A thread currently going great guns on social networking site Mumsnet should make fascinating reading for Simon Calver, who takes over as chief executive of Mothercare on Monday with the brief of turning round the company’s falling UK sales.
The thread, Mothercare?! – what are you DOING?! started a day after the multichannel retailer announced the departure of its finance director, Neil Harrington. It had more than 200 posts at the time of writing and is growing fast. It should provide an invaluable resource for managers of the company, since in it members of Mothercare’s core demographic – mothers – discuss exactly what puts them off buying from company.
There are many criticisms of the company contained in the comments, where key issues cited include unhelpful staff, a lack of in-store stock, and high prices, but what shines through is that many of the contributors did want to buy more from the company, but don’t. “I have never known it so hard to spend £40,” writes one poster of choosing what to buy with Mothercare vouchers.
Harsh. Nonetheless this should be required reading for Mothercare management, which recently launched a turnaround programme for its UK business in the face of falling sales in this country (although international sales are growing fast). For at root, this is free research delivering information the company might otherwise easily spend thousands sourcing through focus groups, with some very useful analysis to boot.
But this should also serve as a reminder to all retailers about why negative comments on social media, whether forums such as Mumsnet, or publicly-viewable networks such as Twitter, are really very useful. For when people talk on the internet – just as in real life – they spend an inordinate amount of time discussing what they’ve bought and what they’re going to buy. By listening in, retailers can find out what works for their potential customers – and adapt accordingly.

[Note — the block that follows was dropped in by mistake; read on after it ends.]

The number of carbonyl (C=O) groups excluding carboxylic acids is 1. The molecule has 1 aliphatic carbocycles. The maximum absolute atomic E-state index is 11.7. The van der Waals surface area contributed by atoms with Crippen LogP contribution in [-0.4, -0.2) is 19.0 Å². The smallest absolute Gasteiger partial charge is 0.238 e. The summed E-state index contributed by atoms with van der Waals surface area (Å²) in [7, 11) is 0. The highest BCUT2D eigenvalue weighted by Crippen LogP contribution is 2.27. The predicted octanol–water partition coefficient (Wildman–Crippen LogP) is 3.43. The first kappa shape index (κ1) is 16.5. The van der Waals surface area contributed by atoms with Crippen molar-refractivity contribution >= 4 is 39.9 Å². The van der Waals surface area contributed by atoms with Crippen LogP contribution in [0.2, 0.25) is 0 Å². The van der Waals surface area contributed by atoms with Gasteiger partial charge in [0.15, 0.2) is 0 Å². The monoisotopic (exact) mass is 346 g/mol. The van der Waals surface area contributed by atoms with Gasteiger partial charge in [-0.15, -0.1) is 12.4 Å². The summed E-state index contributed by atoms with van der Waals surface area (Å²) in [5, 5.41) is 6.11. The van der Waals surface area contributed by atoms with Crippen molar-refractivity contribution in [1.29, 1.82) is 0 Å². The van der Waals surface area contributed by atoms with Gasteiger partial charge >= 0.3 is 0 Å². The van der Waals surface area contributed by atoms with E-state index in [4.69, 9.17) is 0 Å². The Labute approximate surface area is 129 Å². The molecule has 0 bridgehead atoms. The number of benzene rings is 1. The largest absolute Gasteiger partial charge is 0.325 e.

Since ONS figures suggested this week that we have entered a double-dip recession, hard times are inevitably ahead and companies will be working harder for every sale. Even before news of the recession, the KPMG/Ipsos Retail Think Tank predicted this week that the health of retail would worsen to record levels before it got better. It predicts its RTT Retail Health Index will fall to an all-time low of 77 by the end of June.
Helen Dickinson, partner and head of retail at KPMG UK, said that while the first quarter of 2012 had not been as “dire” as expected for retailers, “there will be a latent effect going into quarter two as the stark reality of the economy starts to take its toll on consumers in the coming months.”
If that’s the reality, then it seems listening to what customers want will be important for those who are to survive. And social media is one obvious place to do that, whether it’s your brand or another that consumers are talking about. So, are you listening to your customers on social media? And if not, why not?